Innovative scientists have managed to successfully employ nanotechnology to create a contaminant resistant surface for stainless steel, which is claimed to increase production efficiency, productivity and/or safeguard food safety
The innovation is claimed to be very important because surface contamination reduces operating efficiency, shortens run times and increases the likelihood of bio-film contamination. As stated by the scientists in their research publication - "such fouling will result in decreased heat transfer rates, pressure fluctuations and an overall loss of product quality."
Also - "operating costs are further increased by frequent shutdowns for cleaning and the corresponding use of chemical detergents and sanitisers, which also increases the environmental load and impact."
Raw milk stainless steel container
The innovative coating was tested on the surface of 316 Litre (L) stainless steel heat exchanger plates, whereby the raw milk can be processed and are subsequently subject to significant contamination or fouling of protein and minerals.
An electroless Nickel (Ni) plating process was employed to co-deposit fluorinated nanoparticles (NP) on to the plates. The ability to resist fouling was demonstrated on a pilot scale heat exchanger.
The NP modified steel surface reduced contamination by 97% whereby the researchers have claimed so in a journal published in Food and Bioproducts Processing.
Interestingly the scientists claim that typical nanostructure methodologies have been known to be effective against fouling, but, unfortunately they are limited due to associated high cost and complexity in fabrication, which often requires a clean room and a photo-lithography set-up. Such set-up requirements limit the potential application in the food industry.
Physio-chemical anti-fouling substances
Plus, typical physio-chemical anti-fouling substances have not been investigated for their ability to remain effective after repeated use, chemical abrasion and harsh conditions, such as acidic foods and/or chemical cleaning agents.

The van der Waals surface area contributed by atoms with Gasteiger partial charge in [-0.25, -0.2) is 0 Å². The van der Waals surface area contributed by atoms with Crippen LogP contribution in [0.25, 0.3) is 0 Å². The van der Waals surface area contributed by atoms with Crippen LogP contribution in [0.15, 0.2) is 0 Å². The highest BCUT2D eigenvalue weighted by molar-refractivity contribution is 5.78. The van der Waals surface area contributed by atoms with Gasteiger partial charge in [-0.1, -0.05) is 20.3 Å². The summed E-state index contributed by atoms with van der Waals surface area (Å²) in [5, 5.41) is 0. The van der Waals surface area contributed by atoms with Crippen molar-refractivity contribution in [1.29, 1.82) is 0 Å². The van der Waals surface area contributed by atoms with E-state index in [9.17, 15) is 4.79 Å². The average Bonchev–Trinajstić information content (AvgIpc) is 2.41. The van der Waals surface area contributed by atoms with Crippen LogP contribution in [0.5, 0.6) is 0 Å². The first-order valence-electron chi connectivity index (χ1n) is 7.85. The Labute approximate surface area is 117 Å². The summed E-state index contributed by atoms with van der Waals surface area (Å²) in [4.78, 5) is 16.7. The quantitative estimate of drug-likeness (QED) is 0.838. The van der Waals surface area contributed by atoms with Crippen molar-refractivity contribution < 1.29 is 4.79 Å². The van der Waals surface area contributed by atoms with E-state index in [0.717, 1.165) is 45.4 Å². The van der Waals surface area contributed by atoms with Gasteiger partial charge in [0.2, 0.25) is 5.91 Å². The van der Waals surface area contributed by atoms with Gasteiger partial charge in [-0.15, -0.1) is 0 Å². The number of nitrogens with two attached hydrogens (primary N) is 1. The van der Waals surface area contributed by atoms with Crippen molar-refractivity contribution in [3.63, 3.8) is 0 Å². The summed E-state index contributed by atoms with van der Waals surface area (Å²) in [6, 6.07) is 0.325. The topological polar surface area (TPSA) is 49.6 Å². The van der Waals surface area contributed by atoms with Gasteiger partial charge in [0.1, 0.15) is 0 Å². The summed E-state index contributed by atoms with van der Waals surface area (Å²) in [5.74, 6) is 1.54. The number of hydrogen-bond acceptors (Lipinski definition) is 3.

Alternatively the coating process proposed by the scientists was found to have preserved its unique properties even after 10 independent processing runs. As concluded - "co-deposition of fluorinated particles during electroless nickel plating represents an effective and commercially scalable method to prepare anti-fouling coatings on stainless steel."
Though the scientists recommend ongoing work to demonstrate long-term stability after repeated use, in particular when exposed to thermal and mechanical stresses. Furthermore, they recommend that more tests at commercially relevant flow rates, temperatures and pressures are required prior to mass commercialisation of the coating. Original article available here
As with similar research studies, the future potential of NP industrial applications has been handsomely sold. As stated previously, DCN Corp strongly believes it can supersede, by providing a dip controlling process which is superior in its cost-effectiveness, efficiency, eco-friendliness, etc. Going forward, if you and/or your colleagues are interested in making DCN Corp's alternative process reality - please ensure to contact the company as soon as practicably possible.